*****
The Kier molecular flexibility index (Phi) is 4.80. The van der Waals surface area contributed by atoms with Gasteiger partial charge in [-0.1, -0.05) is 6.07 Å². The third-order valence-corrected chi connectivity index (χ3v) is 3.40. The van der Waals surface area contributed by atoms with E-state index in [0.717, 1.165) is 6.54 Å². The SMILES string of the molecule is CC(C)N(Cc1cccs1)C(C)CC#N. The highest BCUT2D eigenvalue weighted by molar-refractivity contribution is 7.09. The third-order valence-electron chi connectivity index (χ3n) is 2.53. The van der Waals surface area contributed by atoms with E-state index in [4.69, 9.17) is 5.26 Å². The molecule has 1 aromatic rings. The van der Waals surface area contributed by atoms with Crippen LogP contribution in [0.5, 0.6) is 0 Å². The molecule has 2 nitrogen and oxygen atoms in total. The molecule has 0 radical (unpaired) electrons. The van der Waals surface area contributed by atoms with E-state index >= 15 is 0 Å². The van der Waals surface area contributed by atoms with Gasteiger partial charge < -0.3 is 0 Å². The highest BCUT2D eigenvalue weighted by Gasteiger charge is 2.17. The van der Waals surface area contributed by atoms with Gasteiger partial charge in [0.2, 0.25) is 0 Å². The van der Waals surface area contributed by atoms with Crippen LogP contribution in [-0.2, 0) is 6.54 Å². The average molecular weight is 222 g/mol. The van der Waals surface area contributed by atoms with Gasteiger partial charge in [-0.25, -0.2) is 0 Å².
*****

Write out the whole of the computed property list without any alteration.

The Kier molecular flexibility index (Phi) is 4.80. The van der Waals surface area contributed by atoms with Gasteiger partial charge in [-0.1, -0.05) is 6.07 Å². The third-order valence-corrected chi connectivity index (χ3v) is 3.40. The van der Waals surface area contributed by atoms with E-state index in [0.717, 1.165) is 6.54 Å². The SMILES string of the molecule is CC(C)N(Cc1cccs1)C(C)CC#N. The highest BCUT2D eigenvalue weighted by molar-refractivity contribution is 7.09. The third-order valence-electron chi connectivity index (χ3n) is 2.53. The van der Waals surface area contributed by atoms with E-state index in [4.69, 9.17) is 5.26 Å². The molecule has 1 aromatic rings. The van der Waals surface area contributed by atoms with Crippen LogP contribution in [0.5, 0.6) is 0 Å². The molecule has 2 nitrogen and oxygen atoms in total. The molecule has 0 radical (unpaired) electrons. The van der Waals surface area contributed by atoms with E-state index >= 15 is 0 Å². The van der Waals surface area contributed by atoms with Gasteiger partial charge < -0.3 is 0 Å². The highest BCUT2D eigenvalue weighted by Gasteiger charge is 2.17. The van der Waals surface area contributed by atoms with Gasteiger partial charge in [0.2, 0.25) is 0 Å². The van der Waals surface area contributed by atoms with Crippen LogP contribution in [-0.2, 0) is 6.54 Å². The average molecular weight is 222 g/mol. The van der Waals surface area contributed by atoms with Gasteiger partial charge in [-0.25, -0.2) is 0 Å².